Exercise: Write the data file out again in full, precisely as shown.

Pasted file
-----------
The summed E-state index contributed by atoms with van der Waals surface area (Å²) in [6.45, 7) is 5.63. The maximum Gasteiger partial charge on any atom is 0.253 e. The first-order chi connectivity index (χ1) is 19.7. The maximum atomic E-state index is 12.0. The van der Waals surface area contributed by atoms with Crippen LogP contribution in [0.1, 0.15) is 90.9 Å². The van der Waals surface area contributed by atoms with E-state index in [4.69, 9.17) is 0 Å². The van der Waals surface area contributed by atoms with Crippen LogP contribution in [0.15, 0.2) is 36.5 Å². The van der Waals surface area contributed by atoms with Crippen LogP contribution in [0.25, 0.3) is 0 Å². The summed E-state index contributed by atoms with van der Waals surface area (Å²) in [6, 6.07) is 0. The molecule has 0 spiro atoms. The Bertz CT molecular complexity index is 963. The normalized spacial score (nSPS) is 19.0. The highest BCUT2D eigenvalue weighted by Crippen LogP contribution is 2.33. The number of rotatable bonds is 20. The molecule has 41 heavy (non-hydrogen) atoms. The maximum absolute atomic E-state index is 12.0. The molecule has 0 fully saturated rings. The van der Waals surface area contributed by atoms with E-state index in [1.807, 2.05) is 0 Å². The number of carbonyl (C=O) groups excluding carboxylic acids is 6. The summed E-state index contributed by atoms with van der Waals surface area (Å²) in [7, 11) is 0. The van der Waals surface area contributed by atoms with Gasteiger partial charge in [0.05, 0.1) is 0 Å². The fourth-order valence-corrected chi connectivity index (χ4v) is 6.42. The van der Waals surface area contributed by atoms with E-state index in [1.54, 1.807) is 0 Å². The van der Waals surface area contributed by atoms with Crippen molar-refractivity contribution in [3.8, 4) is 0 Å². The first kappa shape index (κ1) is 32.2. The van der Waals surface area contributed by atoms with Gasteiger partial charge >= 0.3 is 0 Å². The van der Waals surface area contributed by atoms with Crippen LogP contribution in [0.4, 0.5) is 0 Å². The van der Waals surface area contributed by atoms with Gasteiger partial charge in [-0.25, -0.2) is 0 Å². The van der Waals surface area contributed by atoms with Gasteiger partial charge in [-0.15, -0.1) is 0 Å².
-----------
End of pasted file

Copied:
The summed E-state index contributed by atoms with van der Waals surface area (Å²) in [6.45, 7) is 5.63. The maximum Gasteiger partial charge on any atom is 0.253 e. The first-order chi connectivity index (χ1) is 19.7. The maximum atomic E-state index is 12.0. The van der Waals surface area contributed by atoms with Crippen LogP contribution in [0.1, 0.15) is 90.9 Å². The van der Waals surface area contributed by atoms with E-state index in [4.69, 9.17) is 0 Å². The van der Waals surface area contributed by atoms with Crippen LogP contribution in [0.15, 0.2) is 36.5 Å². The van der Waals surface area contributed by atoms with Crippen LogP contribution in [0.25, 0.3) is 0 Å². The summed E-state index contributed by atoms with van der Waals surface area (Å²) in [6, 6.07) is 0. The molecule has 0 spiro atoms. The Bertz CT molecular complexity index is 963. The normalized spacial score (nSPS) is 19.0. The highest BCUT2D eigenvalue weighted by Crippen LogP contribution is 2.33. The number of rotatable bonds is 20. The molecule has 41 heavy (non-hydrogen) atoms. The maximum absolute atomic E-state index is 12.0. The molecule has 0 fully saturated rings. The van der Waals surface area contributed by atoms with E-state index in [1.807, 2.05) is 0 Å². The number of carbonyl (C=O) groups excluding carboxylic acids is 6. The summed E-state index contributed by atoms with van der Waals surface area (Å²) in [7, 11) is 0. The van der Waals surface area contributed by atoms with Gasteiger partial charge in [0.05, 0.1) is 0 Å². The fourth-order valence-corrected chi connectivity index (χ4v) is 6.42. The van der Waals surface area contributed by atoms with E-state index in [1.54, 1.807) is 0 Å². The van der Waals surface area contributed by atoms with Crippen molar-refractivity contribution in [3.8, 4) is 0 Å². The first kappa shape index (κ1) is 32.2. The van der Waals surface area contributed by atoms with Gasteiger partial charge >= 0.3 is 0 Å². The van der Waals surface area contributed by atoms with Crippen LogP contribution in [0.4, 0.5) is 0 Å². The van der Waals surface area contributed by atoms with Gasteiger partial charge in [-0.25, -0.2) is 0 Å². The van der Waals surface area contributed by atoms with Gasteiger partial charge in [-0.15, -0.1) is 0 Å².